Unfortunately, kids can also die in a snow fort collapse.
That’s exactly what happened in early 2019 to a young girl named Esther Jung in Illinois.
As reported by Yahoo! Life, Jung and a friend were playing on a snowbank outside of a church. Their parents were inside the church.
The snowbank collapsed, and it was an hour before anyone found the children. By that point, Jung was in cardiac arrest from her asphyxia and hypothermia. She died not too long after.
Her friend was okay.
The Yahoo! Life article mentions a case of a girl from Canada who died in 2018 after being crushed by a snow pile and another girl in Canada who died in 2007 in an incident involving a snow tunnel.
What kills the children? If not the physical impact of the collapse, then it’s snow immersion suffocation.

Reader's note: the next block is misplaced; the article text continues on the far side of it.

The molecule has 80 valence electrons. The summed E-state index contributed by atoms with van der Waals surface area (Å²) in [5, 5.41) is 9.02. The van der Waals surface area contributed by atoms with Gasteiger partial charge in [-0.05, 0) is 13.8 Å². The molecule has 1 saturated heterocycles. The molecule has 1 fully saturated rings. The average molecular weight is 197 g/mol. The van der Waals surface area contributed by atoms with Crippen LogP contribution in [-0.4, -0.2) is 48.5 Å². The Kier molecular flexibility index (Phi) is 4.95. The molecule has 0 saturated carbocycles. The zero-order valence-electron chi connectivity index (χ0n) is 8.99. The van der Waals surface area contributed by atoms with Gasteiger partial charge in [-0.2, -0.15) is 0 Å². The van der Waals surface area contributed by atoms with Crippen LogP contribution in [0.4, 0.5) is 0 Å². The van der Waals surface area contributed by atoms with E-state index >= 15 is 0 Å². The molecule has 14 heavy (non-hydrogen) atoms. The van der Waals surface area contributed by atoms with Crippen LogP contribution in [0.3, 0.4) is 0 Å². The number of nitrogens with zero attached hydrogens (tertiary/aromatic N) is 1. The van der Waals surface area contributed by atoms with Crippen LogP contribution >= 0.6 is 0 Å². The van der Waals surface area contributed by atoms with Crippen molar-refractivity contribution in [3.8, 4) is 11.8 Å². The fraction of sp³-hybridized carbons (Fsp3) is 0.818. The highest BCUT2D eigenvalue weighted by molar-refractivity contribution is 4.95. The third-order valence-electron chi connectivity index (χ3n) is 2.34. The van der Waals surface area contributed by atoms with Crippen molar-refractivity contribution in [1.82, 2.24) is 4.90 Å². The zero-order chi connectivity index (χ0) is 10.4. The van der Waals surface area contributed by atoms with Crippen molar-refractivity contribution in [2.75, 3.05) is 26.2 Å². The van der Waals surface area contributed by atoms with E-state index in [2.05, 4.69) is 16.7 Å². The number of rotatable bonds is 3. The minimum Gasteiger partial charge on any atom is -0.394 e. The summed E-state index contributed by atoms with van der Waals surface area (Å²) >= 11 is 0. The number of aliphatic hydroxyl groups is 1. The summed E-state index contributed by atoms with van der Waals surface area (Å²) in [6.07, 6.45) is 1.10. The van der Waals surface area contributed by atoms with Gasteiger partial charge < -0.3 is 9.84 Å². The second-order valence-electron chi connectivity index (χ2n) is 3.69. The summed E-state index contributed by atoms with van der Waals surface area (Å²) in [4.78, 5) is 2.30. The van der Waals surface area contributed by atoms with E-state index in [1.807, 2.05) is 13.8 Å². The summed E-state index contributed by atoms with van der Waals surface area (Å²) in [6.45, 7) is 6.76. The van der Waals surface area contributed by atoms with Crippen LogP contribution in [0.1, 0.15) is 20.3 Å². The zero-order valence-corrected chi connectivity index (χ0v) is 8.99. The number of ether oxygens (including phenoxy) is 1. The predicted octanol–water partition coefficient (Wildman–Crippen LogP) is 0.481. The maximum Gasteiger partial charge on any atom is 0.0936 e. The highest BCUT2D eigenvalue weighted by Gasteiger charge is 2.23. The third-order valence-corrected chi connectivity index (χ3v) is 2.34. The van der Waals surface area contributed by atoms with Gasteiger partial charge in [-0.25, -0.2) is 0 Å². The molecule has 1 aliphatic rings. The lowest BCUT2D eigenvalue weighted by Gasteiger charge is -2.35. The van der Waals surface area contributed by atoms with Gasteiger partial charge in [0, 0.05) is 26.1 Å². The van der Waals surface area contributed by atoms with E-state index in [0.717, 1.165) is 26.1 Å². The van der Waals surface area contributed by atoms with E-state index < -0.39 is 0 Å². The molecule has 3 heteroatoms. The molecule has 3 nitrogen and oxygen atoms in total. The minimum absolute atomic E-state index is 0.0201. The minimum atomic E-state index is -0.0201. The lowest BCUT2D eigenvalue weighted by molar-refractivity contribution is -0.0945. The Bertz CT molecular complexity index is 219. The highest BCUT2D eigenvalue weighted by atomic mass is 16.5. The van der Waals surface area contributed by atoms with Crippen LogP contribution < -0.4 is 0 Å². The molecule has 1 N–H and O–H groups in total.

You see, breathing in all that air they’re trapped with can cause a child to develop carbon dioxide poisoning very quickly, and death can follow not even 15 minutes later.
How Do You Build a Safer Snow Fort?
We just published a post full of snow fort-building tips that we highly, highly recommend you check out before you build your own snow fort for the kiddos.
A snow fort should be made of snow bricks. The bricks must be held together with water as well, as water acts as the glue that keeps the snow together and makes the snow fort more structurally secure.
If you can, build a snow fort sans the roof. Carve out the walls so they’re light and thin so that if they do fall, it won’t be as detrimental as it could be.